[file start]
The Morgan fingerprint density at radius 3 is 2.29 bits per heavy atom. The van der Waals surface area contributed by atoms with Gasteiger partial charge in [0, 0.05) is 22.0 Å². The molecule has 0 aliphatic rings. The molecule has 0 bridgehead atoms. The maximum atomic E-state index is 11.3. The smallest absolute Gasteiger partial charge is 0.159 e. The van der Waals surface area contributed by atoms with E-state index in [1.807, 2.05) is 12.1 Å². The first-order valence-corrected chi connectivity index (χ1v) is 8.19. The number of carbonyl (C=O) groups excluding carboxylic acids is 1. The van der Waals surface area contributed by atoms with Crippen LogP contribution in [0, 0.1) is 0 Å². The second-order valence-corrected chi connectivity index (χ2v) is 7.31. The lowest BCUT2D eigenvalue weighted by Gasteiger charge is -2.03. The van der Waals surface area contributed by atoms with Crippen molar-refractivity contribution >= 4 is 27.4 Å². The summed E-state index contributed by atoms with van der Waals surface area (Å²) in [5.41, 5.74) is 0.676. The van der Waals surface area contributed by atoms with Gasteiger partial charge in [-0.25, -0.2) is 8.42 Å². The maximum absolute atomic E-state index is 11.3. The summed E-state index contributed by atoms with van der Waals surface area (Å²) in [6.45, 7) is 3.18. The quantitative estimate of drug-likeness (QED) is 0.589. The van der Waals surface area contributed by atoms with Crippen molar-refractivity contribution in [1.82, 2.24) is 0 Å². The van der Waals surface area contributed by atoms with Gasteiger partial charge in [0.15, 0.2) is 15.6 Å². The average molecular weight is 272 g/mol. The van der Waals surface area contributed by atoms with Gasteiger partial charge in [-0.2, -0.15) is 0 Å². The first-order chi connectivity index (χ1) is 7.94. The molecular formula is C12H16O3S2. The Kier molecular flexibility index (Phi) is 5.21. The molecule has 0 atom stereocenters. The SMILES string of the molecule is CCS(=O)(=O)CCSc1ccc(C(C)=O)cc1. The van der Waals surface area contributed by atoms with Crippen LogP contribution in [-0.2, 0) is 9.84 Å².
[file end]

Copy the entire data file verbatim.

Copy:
The Morgan fingerprint density at radius 3 is 2.29 bits per heavy atom. The van der Waals surface area contributed by atoms with Gasteiger partial charge in [0, 0.05) is 22.0 Å². The molecule has 0 aliphatic rings. The molecule has 0 bridgehead atoms. The maximum atomic E-state index is 11.3. The smallest absolute Gasteiger partial charge is 0.159 e. The van der Waals surface area contributed by atoms with E-state index in [1.807, 2.05) is 12.1 Å². The first-order valence-corrected chi connectivity index (χ1v) is 8.19. The number of carbonyl (C=O) groups excluding carboxylic acids is 1. The van der Waals surface area contributed by atoms with Crippen LogP contribution in [0, 0.1) is 0 Å². The second-order valence-corrected chi connectivity index (χ2v) is 7.31. The lowest BCUT2D eigenvalue weighted by Gasteiger charge is -2.03. The van der Waals surface area contributed by atoms with Crippen molar-refractivity contribution >= 4 is 27.4 Å². The summed E-state index contributed by atoms with van der Waals surface area (Å²) in [5.41, 5.74) is 0.676. The van der Waals surface area contributed by atoms with Gasteiger partial charge in [-0.25, -0.2) is 8.42 Å². The maximum absolute atomic E-state index is 11.3. The summed E-state index contributed by atoms with van der Waals surface area (Å²) in [6.45, 7) is 3.18. The quantitative estimate of drug-likeness (QED) is 0.589. The van der Waals surface area contributed by atoms with Crippen molar-refractivity contribution in [1.82, 2.24) is 0 Å². The van der Waals surface area contributed by atoms with Gasteiger partial charge in [0.15, 0.2) is 15.6 Å². The average molecular weight is 272 g/mol. The van der Waals surface area contributed by atoms with Gasteiger partial charge in [-0.2, -0.15) is 0 Å². The first-order chi connectivity index (χ1) is 7.94. The molecular formula is C12H16O3S2. The Kier molecular flexibility index (Phi) is 5.21. The molecule has 0 atom stereocenters. The SMILES string of the molecule is CCS(=O)(=O)CCSc1ccc(C(C)=O)cc1. The van der Waals surface area contributed by atoms with Crippen LogP contribution in [-0.2, 0) is 9.84 Å².